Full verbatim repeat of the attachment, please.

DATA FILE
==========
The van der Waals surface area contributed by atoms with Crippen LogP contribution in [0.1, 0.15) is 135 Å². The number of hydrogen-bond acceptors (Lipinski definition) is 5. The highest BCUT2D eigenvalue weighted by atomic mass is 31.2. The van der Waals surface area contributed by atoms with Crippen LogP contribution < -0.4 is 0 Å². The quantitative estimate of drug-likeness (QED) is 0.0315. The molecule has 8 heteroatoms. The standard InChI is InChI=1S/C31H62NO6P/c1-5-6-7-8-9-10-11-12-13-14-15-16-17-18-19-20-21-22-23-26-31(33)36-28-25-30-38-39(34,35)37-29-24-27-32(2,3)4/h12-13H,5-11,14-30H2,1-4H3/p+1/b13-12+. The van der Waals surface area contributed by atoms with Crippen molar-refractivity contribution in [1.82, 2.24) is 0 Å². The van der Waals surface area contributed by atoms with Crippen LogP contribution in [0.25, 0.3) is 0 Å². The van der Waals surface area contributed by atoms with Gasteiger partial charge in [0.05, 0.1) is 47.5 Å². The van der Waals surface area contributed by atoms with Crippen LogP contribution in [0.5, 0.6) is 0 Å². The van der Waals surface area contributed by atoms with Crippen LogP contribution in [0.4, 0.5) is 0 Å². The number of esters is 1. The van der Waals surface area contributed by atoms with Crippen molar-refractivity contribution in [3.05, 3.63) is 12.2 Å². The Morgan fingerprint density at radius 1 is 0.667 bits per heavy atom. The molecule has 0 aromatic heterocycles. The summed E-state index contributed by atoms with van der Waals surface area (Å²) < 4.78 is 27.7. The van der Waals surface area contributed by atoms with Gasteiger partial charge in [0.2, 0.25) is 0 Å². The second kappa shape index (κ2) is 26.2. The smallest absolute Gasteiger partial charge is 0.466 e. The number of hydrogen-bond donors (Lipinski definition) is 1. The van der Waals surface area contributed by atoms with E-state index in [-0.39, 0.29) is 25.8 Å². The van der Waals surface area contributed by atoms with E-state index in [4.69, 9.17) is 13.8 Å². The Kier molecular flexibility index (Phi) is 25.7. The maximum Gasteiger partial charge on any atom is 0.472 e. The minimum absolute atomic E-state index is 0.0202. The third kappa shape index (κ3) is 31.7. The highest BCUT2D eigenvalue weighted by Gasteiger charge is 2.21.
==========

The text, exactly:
The van der Waals surface area contributed by atoms with Crippen LogP contribution in [0.1, 0.15) is 135 Å². The number of hydrogen-bond acceptors (Lipinski definition) is 5. The highest BCUT2D eigenvalue weighted by atomic mass is 31.2. The van der Waals surface area contributed by atoms with Crippen LogP contribution < -0.4 is 0 Å². The quantitative estimate of drug-likeness (QED) is 0.0315. The molecule has 8 heteroatoms. The standard InChI is InChI=1S/C31H62NO6P/c1-5-6-7-8-9-10-11-12-13-14-15-16-17-18-19-20-21-22-23-26-31(33)36-28-25-30-38-39(34,35)37-29-24-27-32(2,3)4/h12-13H,5-11,14-30H2,1-4H3/p+1/b13-12+. The van der Waals surface area contributed by atoms with Crippen molar-refractivity contribution in [1.82, 2.24) is 0 Å². The van der Waals surface area contributed by atoms with Crippen LogP contribution in [0.25, 0.3) is 0 Å². The van der Waals surface area contributed by atoms with Gasteiger partial charge in [0.05, 0.1) is 47.5 Å². The van der Waals surface area contributed by atoms with Crippen LogP contribution in [0.5, 0.6) is 0 Å². The van der Waals surface area contributed by atoms with Crippen LogP contribution in [0.4, 0.5) is 0 Å². The number of esters is 1. The van der Waals surface area contributed by atoms with Crippen molar-refractivity contribution in [3.05, 3.63) is 12.2 Å². The Morgan fingerprint density at radius 1 is 0.667 bits per heavy atom. The molecule has 0 aromatic heterocycles. The summed E-state index contributed by atoms with van der Waals surface area (Å²) < 4.78 is 27.7. The van der Waals surface area contributed by atoms with Gasteiger partial charge in [0.2, 0.25) is 0 Å². The second kappa shape index (κ2) is 26.2. The smallest absolute Gasteiger partial charge is 0.466 e. The number of hydrogen-bond donors (Lipinski definition) is 1. The van der Waals surface area contributed by atoms with E-state index in [-0.39, 0.29) is 25.8 Å². The van der Waals surface area contributed by atoms with E-state index in [4.69, 9.17) is 13.8 Å². The Kier molecular flexibility index (Phi) is 25.7. The maximum Gasteiger partial charge on any atom is 0.472 e. The minimum absolute atomic E-state index is 0.0202. The third kappa shape index (κ3) is 31.7. The highest BCUT2D eigenvalue weighted by Gasteiger charge is 2.21.